I say on the surface for of course this wasn’t exactly true. There were many subgroups who had very different beliefs, but they were seen — largely — as very taboo and the Overton Window didn’t make them eligible for broader consideration. Members of these subgroups were also largely confined by geography. If you lived in the rural South, for example, your “reality tunnel” was much more severely restricted than if you lived in San Francisco. But cracks started appearing in this seemingly placid consensus reality. First as a trickle, then as a flood. The 60s and 70s were such tumultuous decades because subgroups (Tribes) started to openly challenge the prevailing authorities (who were thoroughly indoctrinated in consensus reality, at least publically) with often violent results.

Younger readers may not be aware of it, but many, many things were dragged into the public consciousness over those 20 years: gay rights, antiwar positions, the ability to proclaim yourself an atheist without losing your position in society, X-rated movies, and much more are, for the most part, uncontroversial today, but people sacrificed blood and treasure to make this so.

And then, the Internet was created. For the first time in history, anyone with access to a modem — now, anyone with a smartphone — could make their views on, well, *anything*, known and there was NO WAY to stop them. The Internet and Social Media became the single most advanced delivery system for any belief that wanted to see how many Thinkers it could attract.

There’s an obvious reason why authoritarian regimes attempt to limit or outright block access to the Internet and social media — they intuitively understand the power that these distribution systems have to topple them and their ideology.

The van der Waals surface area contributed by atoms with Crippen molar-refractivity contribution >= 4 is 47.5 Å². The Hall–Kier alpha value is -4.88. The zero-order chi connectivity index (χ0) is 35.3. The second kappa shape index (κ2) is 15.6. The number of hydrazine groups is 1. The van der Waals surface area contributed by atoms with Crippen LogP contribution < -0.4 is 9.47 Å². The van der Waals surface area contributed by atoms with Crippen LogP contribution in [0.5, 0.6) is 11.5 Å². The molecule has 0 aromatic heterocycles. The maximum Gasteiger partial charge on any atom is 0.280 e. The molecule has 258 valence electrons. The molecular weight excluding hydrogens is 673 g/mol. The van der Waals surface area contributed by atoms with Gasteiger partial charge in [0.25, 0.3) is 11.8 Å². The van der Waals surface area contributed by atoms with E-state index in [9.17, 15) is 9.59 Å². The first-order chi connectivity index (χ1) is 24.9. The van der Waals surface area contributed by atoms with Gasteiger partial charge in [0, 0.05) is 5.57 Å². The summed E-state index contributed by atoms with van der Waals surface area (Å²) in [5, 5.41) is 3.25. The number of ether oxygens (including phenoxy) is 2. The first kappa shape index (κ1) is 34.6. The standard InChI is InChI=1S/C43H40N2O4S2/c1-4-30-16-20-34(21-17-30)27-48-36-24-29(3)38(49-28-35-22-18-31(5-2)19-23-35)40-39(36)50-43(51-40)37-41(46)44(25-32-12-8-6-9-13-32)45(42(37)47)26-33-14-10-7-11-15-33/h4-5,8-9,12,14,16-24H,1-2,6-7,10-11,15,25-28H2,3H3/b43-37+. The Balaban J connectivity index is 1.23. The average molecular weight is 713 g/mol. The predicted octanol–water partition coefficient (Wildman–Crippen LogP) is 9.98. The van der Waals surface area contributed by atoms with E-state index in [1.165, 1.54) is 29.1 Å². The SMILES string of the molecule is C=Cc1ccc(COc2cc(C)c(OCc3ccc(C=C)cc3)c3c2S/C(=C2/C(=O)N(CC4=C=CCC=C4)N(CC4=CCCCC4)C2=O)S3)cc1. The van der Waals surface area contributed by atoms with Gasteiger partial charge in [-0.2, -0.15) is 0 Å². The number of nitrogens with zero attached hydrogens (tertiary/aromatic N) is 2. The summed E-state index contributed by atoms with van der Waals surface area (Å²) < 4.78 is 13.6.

But with this amazing interconnected, universally available communication network came lots and lots of noise. This is one reason, I believe, that many people feel so unmoored and anxious now. We are living in the largest social experiment in human history, and there’s no control group. Lots of research shows that *more* choices being available often led to people either making no choice at all or reverting to a more simple belief system that is broadly shared and “feels” comfortable. Life now offers almost infinite pre-packaged belief systems. It does this primarily to “help” you avoid thought.

But things have drastically sped up due to the Internet giving a microphone to virtually anyone who wants to change consensus reality. It may be counterintuitive for many, but this tsunami of ideas are hitting perception filters in our brains which were not designed for this type of onslaught and the results are telling — many people retreat into well-worn and time-tested belief systems and unconsciously turn off their Thinker and let their Prover seek out subgroups with similar beliefs — leading back to a lot of the fractures we see in society and culture today.

Is this inevitable? I think not.

In the Part 4, we’ll look at how you can re-engage your Thinker in ways that will help you upgrade your mental models and belief systems and tactics you can use to smoke out ideas living rent-free in your head without your conscious approval. Ludwig Wittgenstein said “to understand is to know what to do.”

Hopefully, with a better understanding of this process, we’ll all be able to openly explore new ideas and turn the ones we like over to the Prover, who will, no doubt, prove it.

A Twitter thread by Jim O’Shaughnessy